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24th Jun 2018

EU moving toward common ‘blacklist’ of tax havens

EU member states sent a letter to 92 countries on Wednesday (1 Februray) informing them that they will be “screened” with a view to inclusion in a future “blacklist” of tax havens.

The list of the countries that have been contacted is not public, but EUobserver understands that it is largely based on preliminary research done by the European Commission in September 2016.

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That would mean it probably includes countries such as Canada, Bermuda, Israel, and the United States.

Developing countries with important financial centres, such as Mauritius, also likely feature on the list, as well as some UK dependencies such as Jersey, Guernsey, and the Isle of Man.

In the letter, member states insisted that this first contact does not mean that the 92 countries will end up on the final list.

“It should be emphasised that the selection of jurisdictions for the 2017 screening process was based on a set of objective indicators (such as strength of economic ties with the EU, financial activity and stability factors) and that this selection does not prejudge the outcome of this process,” said one version of the letter, seen by EUobserver.

Zero corporate rate

Member states’ experts now have to examine the 92 countries, and possibly to engage in a “dialogue” with each of them, to decide whether they should figure on the final list.

This might be complicated, as member states have no definitive agreement on the criteria that will determine whether a country appears on the blacklist.

At a meeting in November 2016, EU finance ministers agreed that to avoid being on the future blacklist, third countries would have to comply with international transparency standards, avoid “preferential tax measures” or rules facilitating “offshore structures”, and implement a global plan against tax avoidance drawn up by the OECD, a club of industrialised states.

But they could not agree whether a “zero or almost zero” corporate tax rate was a measure facilitating “offshore structures”.

“Member states generally agree that the absence of a corporate tax system, zero or almost zero rate of taxation does not automatically mean that a jurisdiction encourages offshore activities,” says an internal EU working document on the issue seen by EUobserver.

“However, there is evidence that jurisdictions that facilitate offshore structures or arrangements typically have no or very low corporate income tax and that they capture large amounts of financial flows.”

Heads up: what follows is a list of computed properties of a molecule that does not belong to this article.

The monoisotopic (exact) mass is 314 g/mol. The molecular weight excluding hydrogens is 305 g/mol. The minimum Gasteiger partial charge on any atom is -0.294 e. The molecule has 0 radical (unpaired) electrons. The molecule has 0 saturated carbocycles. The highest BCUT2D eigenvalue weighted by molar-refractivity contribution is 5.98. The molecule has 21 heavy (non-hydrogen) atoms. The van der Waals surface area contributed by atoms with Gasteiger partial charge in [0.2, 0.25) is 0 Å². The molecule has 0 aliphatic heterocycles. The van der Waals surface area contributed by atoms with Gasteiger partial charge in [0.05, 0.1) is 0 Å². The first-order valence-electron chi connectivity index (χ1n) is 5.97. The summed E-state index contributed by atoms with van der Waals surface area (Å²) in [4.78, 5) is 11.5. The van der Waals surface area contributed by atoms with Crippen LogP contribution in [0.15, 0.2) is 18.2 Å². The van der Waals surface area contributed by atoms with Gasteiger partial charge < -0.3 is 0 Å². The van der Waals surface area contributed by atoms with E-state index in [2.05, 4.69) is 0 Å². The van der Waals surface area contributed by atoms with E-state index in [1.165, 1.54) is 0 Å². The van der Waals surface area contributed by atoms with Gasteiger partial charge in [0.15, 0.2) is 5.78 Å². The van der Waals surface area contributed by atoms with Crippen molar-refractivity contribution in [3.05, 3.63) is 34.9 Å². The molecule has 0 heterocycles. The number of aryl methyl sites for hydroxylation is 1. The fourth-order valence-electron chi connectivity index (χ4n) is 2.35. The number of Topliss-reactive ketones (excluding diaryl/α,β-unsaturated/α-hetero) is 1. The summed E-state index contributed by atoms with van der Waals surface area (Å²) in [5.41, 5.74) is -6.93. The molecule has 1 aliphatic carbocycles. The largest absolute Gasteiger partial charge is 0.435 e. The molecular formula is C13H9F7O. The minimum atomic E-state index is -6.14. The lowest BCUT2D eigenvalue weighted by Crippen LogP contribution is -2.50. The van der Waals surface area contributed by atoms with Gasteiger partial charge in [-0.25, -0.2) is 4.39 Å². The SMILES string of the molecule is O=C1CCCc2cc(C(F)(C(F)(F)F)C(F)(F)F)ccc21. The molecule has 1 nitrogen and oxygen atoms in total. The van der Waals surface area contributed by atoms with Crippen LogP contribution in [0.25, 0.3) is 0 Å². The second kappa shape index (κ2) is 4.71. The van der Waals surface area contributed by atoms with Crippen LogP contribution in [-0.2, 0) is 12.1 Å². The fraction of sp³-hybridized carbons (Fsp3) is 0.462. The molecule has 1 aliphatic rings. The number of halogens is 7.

Experts were supposed to solve this issue in January, but the decision has been pushed back to a technical meeting due to take place on Friday (3 February).

Time running out

Asked why they did not wait to have an agreement before sending the letter, officials answered that they wanted to move forward rapidly.

The list needs to be finalised by the end of the year, and experts also have to decide the measures that will be taken against jurisdictions that end up on the list.

“We have to keep the process moving,” said an EU source. “The zero corporate tax rate is only a detail, compared to what has already been agreed.”

Malta rejects tax haven accusations

Finance minister Scicluna said that a report published by Green MEPs was "unfair" and that Malta had "nothing to hide".

EU states set to oppose tax transparency bid

A compromise text by the Slovak EU presidency is proposing to water down the commission's plans to allow public access to the names of those who own offshore accounts.

Investigation

Inside the Code of Conduct, the EU's most secretive group

The informal group of national officials that is in charge of checking EU countries' tax laws is now working on the first EU blacklist of tax havens, amid critiques over its lack of transparency and accountability.

EU commission wants 'credible' tax haven blacklist

The EU's finance commissioner Pierre Moscovici told reporters that he wants a credible EU blacklist of tax havens following the latest media tax avoidance revelations of the wealthy elite in the Paradise Papers.

Feature

EU and Turkey fight for 'lost generation'

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